Thanks everyone. I already got an A in the class but I see her around campus everyday and she is just very annoying because she has a comment about protein each time I see her. I tell her I gained 40 pounds naturally in 2.5 years but she says I am killing myself. Now I have the proof to prove her wrong. I am going to find those studies and bring them to her. Thanks!!!
I feel your pain, hamma. my nutrition prof was a little guy, with a belly, and osteoporosis. but he refused to take any kind of supplement- even calcium- because you get all the nutrition you need out of 3 square a day according to him. We did a nutritional analysis as our final project, and of course, I was WAY OVER recommended guidelines in EVERYTHING. one of our tasks for the report was to figure out a way to get our eating more like what the guidelines suggest. So i made suggestions, but also commented that I would do none of them, because i had less than 10% bodyfat, weighed 185 pounds, up from 140 in less than 2 years. I am the only person in the class that did not get a 100% on that thing. I got an 80%. his little comments in the borders of the pages were golden- “multi vitamins will give you vitamin A toxicity.” and “vitamin E is fat soluble, and will build up and kill you.” yes, he said vitamin E will kill me. “eating that much food will make you obese.” thats funny, I had less than 10% bodyfat, and had been eating like this for over 2 years… Oh yeah, i was obese… He said all that protein would clog my arteries and give me a heart attack one time when i saw him on campus, and i was sucking down some whey protein… man that is sad…
I forget who said it, but the campus is fairytale land. Acedemia is the land for those who want to deny reality in a lot of cases…
feel free to email me, I have over 100 refs on this topic. My research group has studied and published work in this area. Your nutrition professor is stuck in the past.
Well that sucks, I have to take my nutrition class in the spring. I was already learning about how weightlifting can be an aerobic activity. Now that I know that, I don’t see why all you guys worry about doing cardio with your lifting. I love campus fairy tale land.
Having just finished my last examination of my undergrad degree in human nutrition, i have a couple of questions to ask.
- Why stay at these colleges when they provide information and are unwilling to provide evidence for their views.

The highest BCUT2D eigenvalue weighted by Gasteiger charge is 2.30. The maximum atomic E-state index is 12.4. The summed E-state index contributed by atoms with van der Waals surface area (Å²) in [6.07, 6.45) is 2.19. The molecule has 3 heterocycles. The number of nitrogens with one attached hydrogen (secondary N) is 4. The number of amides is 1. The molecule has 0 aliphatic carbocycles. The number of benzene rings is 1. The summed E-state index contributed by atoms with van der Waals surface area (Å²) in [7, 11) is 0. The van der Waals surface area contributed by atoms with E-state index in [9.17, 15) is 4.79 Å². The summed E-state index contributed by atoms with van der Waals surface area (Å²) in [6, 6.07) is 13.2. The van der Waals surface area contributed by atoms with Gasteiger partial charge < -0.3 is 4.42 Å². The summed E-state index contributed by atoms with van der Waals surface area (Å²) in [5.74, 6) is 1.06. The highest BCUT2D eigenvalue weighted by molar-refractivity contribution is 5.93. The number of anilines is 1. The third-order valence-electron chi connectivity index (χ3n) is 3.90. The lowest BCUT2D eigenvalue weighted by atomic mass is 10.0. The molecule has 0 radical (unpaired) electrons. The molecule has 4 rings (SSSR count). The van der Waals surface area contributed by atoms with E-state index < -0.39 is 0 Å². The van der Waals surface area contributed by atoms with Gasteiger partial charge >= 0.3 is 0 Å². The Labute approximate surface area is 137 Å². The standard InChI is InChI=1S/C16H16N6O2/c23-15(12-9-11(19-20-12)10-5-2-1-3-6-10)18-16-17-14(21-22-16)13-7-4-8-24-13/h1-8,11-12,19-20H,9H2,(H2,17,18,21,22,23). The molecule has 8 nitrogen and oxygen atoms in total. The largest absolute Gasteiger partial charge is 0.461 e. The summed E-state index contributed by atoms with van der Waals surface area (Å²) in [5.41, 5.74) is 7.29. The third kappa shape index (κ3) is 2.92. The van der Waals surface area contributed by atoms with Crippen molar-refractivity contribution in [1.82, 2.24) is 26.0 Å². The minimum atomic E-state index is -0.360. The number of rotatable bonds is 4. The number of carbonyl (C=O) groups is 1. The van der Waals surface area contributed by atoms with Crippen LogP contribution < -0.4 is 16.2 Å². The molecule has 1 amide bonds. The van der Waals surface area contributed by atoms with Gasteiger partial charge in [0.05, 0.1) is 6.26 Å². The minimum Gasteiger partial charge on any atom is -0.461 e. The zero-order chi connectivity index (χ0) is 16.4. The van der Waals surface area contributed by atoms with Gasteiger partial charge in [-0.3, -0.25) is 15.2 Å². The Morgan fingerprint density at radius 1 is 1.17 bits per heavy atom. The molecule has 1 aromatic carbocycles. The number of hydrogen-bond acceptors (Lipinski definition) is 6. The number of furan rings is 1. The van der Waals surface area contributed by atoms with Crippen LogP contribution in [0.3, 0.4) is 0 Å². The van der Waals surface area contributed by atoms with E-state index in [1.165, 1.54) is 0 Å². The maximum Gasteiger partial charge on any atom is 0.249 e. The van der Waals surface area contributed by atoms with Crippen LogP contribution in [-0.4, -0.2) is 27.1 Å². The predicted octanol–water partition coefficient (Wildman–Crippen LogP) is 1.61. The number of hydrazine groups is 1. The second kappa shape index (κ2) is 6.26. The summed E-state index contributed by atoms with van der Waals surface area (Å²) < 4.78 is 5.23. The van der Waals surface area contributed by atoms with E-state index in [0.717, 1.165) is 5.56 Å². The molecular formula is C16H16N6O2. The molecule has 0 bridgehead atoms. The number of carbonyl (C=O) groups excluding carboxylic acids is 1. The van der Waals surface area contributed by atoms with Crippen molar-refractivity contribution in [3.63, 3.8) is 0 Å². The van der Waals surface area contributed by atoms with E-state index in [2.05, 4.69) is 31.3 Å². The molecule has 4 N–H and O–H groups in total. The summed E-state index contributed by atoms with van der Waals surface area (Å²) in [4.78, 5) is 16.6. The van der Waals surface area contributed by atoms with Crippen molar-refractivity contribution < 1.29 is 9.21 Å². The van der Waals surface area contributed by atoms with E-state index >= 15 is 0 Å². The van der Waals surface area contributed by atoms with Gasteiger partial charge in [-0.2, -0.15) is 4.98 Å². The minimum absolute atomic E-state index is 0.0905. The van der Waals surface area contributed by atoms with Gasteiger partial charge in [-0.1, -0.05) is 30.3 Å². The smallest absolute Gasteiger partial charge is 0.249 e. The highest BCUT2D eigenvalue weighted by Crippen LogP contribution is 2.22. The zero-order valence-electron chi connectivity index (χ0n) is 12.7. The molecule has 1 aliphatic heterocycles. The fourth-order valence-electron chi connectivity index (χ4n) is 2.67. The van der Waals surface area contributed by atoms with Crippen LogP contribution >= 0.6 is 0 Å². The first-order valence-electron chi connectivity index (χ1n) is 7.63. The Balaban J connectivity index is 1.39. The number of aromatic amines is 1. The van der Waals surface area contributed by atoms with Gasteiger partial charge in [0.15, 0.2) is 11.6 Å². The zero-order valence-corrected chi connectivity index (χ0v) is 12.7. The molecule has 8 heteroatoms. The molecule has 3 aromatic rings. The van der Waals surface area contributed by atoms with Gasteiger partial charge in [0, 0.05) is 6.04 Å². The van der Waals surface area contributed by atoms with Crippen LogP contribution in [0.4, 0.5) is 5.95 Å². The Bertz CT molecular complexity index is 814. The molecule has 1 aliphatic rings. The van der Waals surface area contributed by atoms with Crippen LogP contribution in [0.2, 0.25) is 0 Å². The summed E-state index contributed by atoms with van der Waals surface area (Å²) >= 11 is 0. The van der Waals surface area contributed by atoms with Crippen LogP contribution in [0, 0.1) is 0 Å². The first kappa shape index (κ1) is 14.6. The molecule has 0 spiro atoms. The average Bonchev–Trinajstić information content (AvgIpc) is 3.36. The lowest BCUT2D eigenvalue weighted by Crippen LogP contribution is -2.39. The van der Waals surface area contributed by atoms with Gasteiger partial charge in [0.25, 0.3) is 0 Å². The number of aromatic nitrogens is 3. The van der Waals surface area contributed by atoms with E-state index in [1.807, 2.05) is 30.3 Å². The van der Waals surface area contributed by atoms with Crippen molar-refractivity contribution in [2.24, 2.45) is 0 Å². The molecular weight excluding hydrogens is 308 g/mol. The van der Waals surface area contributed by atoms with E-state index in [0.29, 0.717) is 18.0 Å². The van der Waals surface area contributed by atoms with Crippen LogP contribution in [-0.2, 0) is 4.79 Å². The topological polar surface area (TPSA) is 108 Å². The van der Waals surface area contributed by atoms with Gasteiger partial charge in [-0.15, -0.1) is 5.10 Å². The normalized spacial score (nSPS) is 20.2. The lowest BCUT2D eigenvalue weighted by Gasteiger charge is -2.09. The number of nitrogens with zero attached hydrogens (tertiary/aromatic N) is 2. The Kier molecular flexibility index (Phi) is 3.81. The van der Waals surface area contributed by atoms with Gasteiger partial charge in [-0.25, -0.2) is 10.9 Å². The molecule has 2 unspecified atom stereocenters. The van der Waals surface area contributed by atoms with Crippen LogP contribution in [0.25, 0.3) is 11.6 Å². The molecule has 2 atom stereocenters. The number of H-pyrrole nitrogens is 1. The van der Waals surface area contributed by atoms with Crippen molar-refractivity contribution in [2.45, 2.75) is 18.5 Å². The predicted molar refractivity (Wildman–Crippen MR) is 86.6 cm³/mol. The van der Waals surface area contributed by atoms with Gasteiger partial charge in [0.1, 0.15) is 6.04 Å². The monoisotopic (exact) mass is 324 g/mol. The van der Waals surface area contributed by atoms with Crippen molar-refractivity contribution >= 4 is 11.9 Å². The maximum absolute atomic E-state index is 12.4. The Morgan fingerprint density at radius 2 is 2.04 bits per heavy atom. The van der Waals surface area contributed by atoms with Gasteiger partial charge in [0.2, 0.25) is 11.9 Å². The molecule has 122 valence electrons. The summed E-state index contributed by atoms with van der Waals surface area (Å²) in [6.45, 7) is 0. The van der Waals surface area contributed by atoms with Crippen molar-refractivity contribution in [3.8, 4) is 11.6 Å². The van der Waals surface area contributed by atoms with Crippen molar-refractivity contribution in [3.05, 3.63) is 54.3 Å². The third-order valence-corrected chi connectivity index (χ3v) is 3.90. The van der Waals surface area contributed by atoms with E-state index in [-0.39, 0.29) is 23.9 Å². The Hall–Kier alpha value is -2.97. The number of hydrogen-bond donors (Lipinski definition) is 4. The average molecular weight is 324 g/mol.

- Dont they encourage the students to do their own research on the subject. Our major assignments usually result around being given a topic, and then let rip. A pain in the arse and requires hours of research, but good. If we come up with an opinion different to the prof, it doesnt matter as long as we have provided evidence.
- Ask them for proof. If a professor I know says something odd, I will ask for a reference on the subject.
Or am I just confused and you lot are just doing one paper as a part of an overall course, which thereby I understand why these people are teaching. They dont want to be there, they are the lowest qualified, why pay heaps for somebody teachin ‘cabbage’ nutrition).
Man, I must be one lucky student. Here a K-State, one of my nutrition professors said that ATHLETES NEED MORE PROTEIN!!! AND MEANT IT. He even showed studies to prove it! Now he is in no way a big guy. I think he even was an endurance athlete. He even knew about the Texas study on the pre and post nutrition that John was talking about. In fact most of our professors are talking about the benefits of WEIGHTTRAINING!!! Yes, alot is still done on aerobic activity, but these professors do not just support aerobics. I do have one more nutrition class next semester, my last semester I hope:), so I’m looking forward to it because if its anything like the others it might be worth taking. At least one campus on this planet is up to date in the field of athletics and nutrition.
Many studies DO NOT show a significant improvement of muscle mass gained with high protein intake. In fact, just take the old prisoner theory (I knew somebody who served 3 years) - Many prisoners get damn big and strong because all they have to do is workout. Not only do the theoritcally overtrain but they are on low protein/high carb diets thanks to the fine cuisine choices of the prison. While high protein diets don’t destroy healthy kidneys I have trouble believing that upping protein intake past 1 gram per pound of body weight will do shit.
Platehead you’re a dickhead.
Well, most studies dont classify really high protein intakes as having any benifit. In one tarnoplosky study there was a basic maximum effect of 2.8g/kg being no real benifit over 2.0 (cant remembre hte exact figures but tis close enuff) But in a review from P lemon, (journal college of nutrition I think) he cautions dismissing the high protein intakes of bodybuilders as gobblegook as they may know something science cant tell. there is stil lots comming out on protein needs because a lot of the old data was from rubbish sources, nitrogen balance studies and the like. They are improving though, adn tehres no reason to think that bodybuilders need more than 1g/lb, but also they dont need a lot less than 1g/lb, but then there are also tranin histroy which amy affect requirements, and bichemical individuality to consider as well.